What Features Are Most Important For Your Shotgun?
Almost every day on one of the online shotgun shooting chat rooms someone posts the question about which gun to purchase, and this post usually receives a significant amount of responses from all readers. However, truth-be-told, most shooters select a shotgun based on these primary factors: price, features (such as adjustable comb and rib or the number and variety of choke tubes) and availability. Since most individuals are not fortunate enough to have an unlimited budget when purchasing a shotgun, price is always a determining factor, but the good news is there is quite a good selection of shotguns for each need within most budget categories.
And, unlike a few years ago — with the advent of the internet, availability is not a limiting factor. However, many individuals like to touch and feel a shotgun before purchasing it. Consequently, this limits their options to the brands and models carried by their local retailers.
So, with price and availability all but detached from the comparison, let’s focus on features.
For the purpose of this article, I will make the assumption an individual is in the market to purchase a shotgun for a specific type of shooting. The type of shooting addressed in this article will be: upland bird hunting, waterfowl hunting, home defense, trap, skeet and sporting clays. (Specialized disciplines such as helice and 3-gun shotgun are beyond the scope of this article).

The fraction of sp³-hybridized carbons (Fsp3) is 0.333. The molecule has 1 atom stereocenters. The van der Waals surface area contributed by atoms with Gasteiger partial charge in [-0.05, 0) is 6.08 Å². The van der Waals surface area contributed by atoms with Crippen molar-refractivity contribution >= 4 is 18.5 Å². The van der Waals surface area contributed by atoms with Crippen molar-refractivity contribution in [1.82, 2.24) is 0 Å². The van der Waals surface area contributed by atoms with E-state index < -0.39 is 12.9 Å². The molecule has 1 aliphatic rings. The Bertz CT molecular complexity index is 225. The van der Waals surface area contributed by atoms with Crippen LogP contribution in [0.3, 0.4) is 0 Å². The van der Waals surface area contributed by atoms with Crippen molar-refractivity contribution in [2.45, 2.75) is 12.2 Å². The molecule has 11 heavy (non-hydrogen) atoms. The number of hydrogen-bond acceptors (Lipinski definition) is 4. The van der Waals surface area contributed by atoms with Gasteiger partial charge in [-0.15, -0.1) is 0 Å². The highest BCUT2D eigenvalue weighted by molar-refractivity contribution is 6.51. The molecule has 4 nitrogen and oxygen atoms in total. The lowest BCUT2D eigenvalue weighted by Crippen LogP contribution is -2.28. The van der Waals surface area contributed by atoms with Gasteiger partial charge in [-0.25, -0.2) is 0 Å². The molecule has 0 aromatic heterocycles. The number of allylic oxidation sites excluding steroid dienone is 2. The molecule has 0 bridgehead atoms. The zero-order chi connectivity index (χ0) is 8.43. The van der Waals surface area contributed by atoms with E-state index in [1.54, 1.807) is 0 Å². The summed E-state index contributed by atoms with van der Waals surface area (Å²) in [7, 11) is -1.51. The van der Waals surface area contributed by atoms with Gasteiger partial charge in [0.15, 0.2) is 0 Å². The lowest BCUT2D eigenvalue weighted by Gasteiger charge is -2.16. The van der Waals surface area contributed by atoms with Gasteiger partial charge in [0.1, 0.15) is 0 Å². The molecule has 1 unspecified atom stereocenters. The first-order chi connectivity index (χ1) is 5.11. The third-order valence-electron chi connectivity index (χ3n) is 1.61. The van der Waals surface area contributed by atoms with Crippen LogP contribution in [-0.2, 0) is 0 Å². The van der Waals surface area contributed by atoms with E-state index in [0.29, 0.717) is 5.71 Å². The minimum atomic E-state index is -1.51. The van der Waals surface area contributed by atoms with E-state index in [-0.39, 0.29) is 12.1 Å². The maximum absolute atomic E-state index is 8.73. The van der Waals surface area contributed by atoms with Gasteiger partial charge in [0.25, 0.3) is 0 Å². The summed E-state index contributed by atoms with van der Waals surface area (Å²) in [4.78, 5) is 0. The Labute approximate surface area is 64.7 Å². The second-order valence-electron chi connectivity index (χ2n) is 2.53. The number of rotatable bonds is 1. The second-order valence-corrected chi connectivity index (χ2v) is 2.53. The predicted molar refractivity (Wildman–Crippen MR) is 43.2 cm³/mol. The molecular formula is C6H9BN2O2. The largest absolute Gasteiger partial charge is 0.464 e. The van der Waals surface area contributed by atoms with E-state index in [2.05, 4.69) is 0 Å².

For upland bird hunting (which primarily includes: quail, pheasant, grouse, woodcock, prairie chicken, chukar and partridge), most of the shots are taken in the area of 25-30 yards out. For this distance, a barrel length of 26"-28" is a good option. With this barrel length, a Modified choke will do just fine. So, while most shotguns nowadays come with interchangeable choke tubes, this is a feature which can be surrendered without sacrificing performance. An over/under, semi-automatic or pump-action shotgun would be a good choice for upland bird hunting. With only needing a Modified choke, opting for a semi-automatic or pump-action shotgun will allow more shotshells to be loaded than with an over/under. Given this shotgun will be exposed to the elements while hunting, a pump-action shotgun may be more reliable than a semi-automatic shotgun but will not have the advantages of lower recoil or speed of next shot. For most hunting situations, a shotgun with a field stock is suitable as long as it fits the shooter (i.e., it is not too long or too short). Perhaps the most important feature of the shotgun for this type of shooting is the weight of the shotgun since it will be carried for long periods of time. A lightweight shotgun, or one with a synthetic stock, may be a good choice for this type of shooting.
For waterfowl hunting (which primarily includes ducks and geese), most of the shots are taken in the area of 35-40 yards out. For this distance, a barrel length of 30"-32" is a good option. With this barrel length, a Full choke will do just fine. Other than these differences, the same features identified as being important for upland bird hunting apply here as well.